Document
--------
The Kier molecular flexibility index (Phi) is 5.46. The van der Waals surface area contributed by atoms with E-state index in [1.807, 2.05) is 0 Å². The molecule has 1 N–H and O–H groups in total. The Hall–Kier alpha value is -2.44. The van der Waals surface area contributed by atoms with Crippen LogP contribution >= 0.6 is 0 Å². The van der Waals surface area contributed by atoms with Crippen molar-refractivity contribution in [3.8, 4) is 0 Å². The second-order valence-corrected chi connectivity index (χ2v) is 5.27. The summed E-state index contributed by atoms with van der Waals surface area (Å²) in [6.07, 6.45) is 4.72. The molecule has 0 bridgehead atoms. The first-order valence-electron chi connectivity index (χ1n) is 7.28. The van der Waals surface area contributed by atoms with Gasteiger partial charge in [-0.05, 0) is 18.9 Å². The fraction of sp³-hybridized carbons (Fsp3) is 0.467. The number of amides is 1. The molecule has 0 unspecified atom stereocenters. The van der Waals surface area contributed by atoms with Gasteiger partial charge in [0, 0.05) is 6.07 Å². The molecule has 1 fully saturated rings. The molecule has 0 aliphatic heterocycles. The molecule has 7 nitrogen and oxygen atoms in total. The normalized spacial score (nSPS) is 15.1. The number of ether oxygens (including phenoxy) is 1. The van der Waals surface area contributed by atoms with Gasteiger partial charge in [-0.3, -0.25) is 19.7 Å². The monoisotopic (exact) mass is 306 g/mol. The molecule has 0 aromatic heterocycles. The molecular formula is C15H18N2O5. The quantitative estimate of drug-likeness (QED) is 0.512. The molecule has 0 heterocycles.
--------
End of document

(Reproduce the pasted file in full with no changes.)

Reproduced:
The Kier molecular flexibility index (Phi) is 5.46. The van der Waals surface area contributed by atoms with E-state index in [1.807, 2.05) is 0 Å². The molecule has 1 N–H and O–H groups in total. The Hall–Kier alpha value is -2.44. The van der Waals surface area contributed by atoms with Crippen LogP contribution >= 0.6 is 0 Å². The van der Waals surface area contributed by atoms with Crippen molar-refractivity contribution in [3.8, 4) is 0 Å². The second-order valence-corrected chi connectivity index (χ2v) is 5.27. The summed E-state index contributed by atoms with van der Waals surface area (Å²) in [6.07, 6.45) is 4.72. The molecule has 0 bridgehead atoms. The first-order valence-electron chi connectivity index (χ1n) is 7.28. The van der Waals surface area contributed by atoms with Gasteiger partial charge in [-0.05, 0) is 18.9 Å². The fraction of sp³-hybridized carbons (Fsp3) is 0.467. The number of amides is 1. The molecule has 0 unspecified atom stereocenters. The van der Waals surface area contributed by atoms with Gasteiger partial charge in [0, 0.05) is 6.07 Å². The molecule has 1 fully saturated rings. The molecule has 0 aliphatic heterocycles. The molecule has 7 nitrogen and oxygen atoms in total. The normalized spacial score (nSPS) is 15.1. The number of ether oxygens (including phenoxy) is 1. The van der Waals surface area contributed by atoms with Gasteiger partial charge in [-0.3, -0.25) is 19.7 Å². The monoisotopic (exact) mass is 306 g/mol. The molecule has 0 aromatic heterocycles. The molecular formula is C15H18N2O5. The quantitative estimate of drug-likeness (QED) is 0.512. The molecule has 0 heterocycles.